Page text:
I suffer from studio envy.

Visited Chuck Franklin’s 13,000-square-foot studio in glassland last night and immediately added it to my studio envy list. I think that makes six glassland studios that I’d like to live in some day:

  • Doug Randall‘s new studio-slash-home that is as beautiful as it is functional
  • Bullseye Glass’ R&D center (especially the great big honking kilns and coldworking area)
  • Savoy Studio’s kinda baroque manufacturing-cum-design-cum-production setup
  • Jeremy Lepisto and Mel George’s wonderful workshop with the bell-kilns-on-rails system
  • Linda Ethier‘s tidily organized storefront casting studio

And now Chuck’s. I was there last night as an Oregon Glass Guild field trip, with about 30 other OGG members.

If you’ve been in a McCormick and Schmick’s seafood restaurant (good food, BTW), you’ve probably seen Chuck’s stained glass. It’s some of the more technically difficult stained glass around, spectacular for the scale if nothing else, and I saw quite a bit of work last night that made me rethink my position on stained glass (i.e., it’s not quite as ho-hum as I’ve thought).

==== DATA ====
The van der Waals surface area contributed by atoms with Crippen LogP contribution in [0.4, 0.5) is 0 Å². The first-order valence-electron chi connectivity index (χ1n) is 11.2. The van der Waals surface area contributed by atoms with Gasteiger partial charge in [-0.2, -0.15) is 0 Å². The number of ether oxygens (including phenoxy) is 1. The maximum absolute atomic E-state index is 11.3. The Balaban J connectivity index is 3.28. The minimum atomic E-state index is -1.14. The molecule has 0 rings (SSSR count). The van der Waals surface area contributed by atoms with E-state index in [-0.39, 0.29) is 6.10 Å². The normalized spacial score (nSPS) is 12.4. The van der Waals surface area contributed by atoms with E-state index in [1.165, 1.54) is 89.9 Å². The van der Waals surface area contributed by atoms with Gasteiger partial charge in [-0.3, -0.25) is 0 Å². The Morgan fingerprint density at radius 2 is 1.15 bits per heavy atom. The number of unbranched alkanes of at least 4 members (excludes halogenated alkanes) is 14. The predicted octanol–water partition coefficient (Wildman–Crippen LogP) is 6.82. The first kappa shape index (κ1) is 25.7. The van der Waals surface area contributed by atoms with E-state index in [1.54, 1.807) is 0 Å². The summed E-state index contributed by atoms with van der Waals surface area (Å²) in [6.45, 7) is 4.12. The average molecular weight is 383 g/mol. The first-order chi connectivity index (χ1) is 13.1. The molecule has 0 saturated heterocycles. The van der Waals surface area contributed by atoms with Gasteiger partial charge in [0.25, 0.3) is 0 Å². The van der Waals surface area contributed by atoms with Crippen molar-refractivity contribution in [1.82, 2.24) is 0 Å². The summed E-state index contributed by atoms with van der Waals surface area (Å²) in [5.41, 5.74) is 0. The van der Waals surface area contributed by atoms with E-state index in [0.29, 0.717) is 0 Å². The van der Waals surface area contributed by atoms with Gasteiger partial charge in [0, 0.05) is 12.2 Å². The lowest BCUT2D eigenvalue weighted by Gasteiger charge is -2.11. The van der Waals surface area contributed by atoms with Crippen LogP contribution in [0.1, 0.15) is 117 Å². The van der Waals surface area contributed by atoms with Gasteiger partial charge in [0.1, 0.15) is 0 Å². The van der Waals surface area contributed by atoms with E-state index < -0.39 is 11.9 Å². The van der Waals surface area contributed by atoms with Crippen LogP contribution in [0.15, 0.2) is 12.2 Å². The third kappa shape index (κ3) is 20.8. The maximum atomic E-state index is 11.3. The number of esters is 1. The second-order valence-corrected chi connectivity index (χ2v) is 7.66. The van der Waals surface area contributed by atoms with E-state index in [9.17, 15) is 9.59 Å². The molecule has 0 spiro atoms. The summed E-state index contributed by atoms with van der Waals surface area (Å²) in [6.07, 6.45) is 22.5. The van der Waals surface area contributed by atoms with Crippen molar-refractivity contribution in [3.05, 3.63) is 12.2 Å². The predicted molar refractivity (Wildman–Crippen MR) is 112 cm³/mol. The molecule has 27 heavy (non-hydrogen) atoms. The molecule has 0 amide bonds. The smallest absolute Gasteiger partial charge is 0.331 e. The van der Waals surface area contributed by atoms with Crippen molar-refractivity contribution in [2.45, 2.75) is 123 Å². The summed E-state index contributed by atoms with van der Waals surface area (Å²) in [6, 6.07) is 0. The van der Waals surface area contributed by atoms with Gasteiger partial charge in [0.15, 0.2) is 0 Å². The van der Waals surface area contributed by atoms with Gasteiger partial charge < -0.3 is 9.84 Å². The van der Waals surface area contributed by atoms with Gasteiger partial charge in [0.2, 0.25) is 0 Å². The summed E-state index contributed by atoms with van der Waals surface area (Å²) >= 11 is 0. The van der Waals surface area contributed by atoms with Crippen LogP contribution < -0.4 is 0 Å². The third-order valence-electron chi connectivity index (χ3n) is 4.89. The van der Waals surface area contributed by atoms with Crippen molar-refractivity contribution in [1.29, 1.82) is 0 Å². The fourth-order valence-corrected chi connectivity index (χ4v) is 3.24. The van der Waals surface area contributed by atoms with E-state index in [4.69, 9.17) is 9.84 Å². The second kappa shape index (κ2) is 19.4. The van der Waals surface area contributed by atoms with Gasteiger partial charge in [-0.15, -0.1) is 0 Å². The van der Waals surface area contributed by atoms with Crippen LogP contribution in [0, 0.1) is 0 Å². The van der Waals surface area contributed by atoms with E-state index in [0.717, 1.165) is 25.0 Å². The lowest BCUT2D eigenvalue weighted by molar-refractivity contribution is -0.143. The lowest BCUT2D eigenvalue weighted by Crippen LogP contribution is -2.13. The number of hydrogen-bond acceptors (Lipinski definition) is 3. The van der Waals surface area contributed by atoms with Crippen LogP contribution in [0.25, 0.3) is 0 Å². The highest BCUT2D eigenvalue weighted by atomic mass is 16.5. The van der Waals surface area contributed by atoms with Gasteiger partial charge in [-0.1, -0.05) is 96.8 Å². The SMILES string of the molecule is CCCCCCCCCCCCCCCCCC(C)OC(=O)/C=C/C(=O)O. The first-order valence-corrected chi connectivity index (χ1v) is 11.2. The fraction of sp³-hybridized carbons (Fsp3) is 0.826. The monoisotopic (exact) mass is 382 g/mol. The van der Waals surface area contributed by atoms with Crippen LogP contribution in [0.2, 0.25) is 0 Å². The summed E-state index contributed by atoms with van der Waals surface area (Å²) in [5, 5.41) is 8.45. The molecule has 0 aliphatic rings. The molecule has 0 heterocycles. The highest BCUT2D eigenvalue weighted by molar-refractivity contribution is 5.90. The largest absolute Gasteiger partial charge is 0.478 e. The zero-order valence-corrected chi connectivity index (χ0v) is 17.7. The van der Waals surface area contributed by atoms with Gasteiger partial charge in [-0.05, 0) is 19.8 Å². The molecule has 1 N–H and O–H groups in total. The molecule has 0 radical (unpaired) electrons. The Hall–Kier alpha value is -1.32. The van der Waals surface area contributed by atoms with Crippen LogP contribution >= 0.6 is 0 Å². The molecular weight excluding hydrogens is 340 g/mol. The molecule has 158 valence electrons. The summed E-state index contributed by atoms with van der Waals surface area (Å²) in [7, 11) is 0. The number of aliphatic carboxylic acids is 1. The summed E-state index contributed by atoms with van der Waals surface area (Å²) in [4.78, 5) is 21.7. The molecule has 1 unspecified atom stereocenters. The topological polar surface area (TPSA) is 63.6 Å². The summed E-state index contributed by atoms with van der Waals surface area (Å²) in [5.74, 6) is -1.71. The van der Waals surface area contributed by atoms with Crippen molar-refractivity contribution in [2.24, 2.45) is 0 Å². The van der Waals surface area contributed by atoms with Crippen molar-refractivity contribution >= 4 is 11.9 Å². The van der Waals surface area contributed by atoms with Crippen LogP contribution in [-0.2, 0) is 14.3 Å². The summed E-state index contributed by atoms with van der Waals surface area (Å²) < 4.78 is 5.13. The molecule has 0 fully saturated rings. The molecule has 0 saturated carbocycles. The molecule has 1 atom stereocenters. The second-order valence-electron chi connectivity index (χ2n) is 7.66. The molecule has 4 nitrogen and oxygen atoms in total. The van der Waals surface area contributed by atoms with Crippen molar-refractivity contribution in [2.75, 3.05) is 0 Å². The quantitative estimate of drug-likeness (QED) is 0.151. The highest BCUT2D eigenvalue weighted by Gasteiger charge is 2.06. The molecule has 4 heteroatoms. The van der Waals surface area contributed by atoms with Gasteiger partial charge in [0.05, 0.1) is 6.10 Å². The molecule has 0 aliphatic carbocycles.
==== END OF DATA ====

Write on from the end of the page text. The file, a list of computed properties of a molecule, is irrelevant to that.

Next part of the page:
Chuck’s team does some fusing work and some of the most incredible sandblasted glass I’ve ever seen, but primarily they’re doing stained glass in the Tiffany and Frank Lloyd Wright tradition. Chuck showed us hundreds of examples of light fixtures, skylights, domed roofs, fireplaces, partitions, etc., etc., etc. We about oooohed ourselves half to death.

This is NOT airbrushed, painted, fused, printed or any of those things. It’s sandblasted, from Joe, one of Chuck’s employees. His ability to achieve smooth gradients and complete greyscale shading is absolutely amazing.

But I kept coming back to Chuck’s studio. Two stories full of specialized rooms for assembling, blasting, soldering, cutting, laying out, storage, fusing, etc., etc. Plenty of elbow room to spread out and work. Lovely light. Great cupboards especially made for glass. Great parking. Tools to die for. Plenty of wall space to hang up plans.

I considered my little studio at home, roughly 2 percent the size of Chuck’s, and thought about diving into a serious pout. Then I thought about money and decided to be content.

Still, it’s fun to imagine one of these guys adopting me and letting me move in, put a cot in the corner…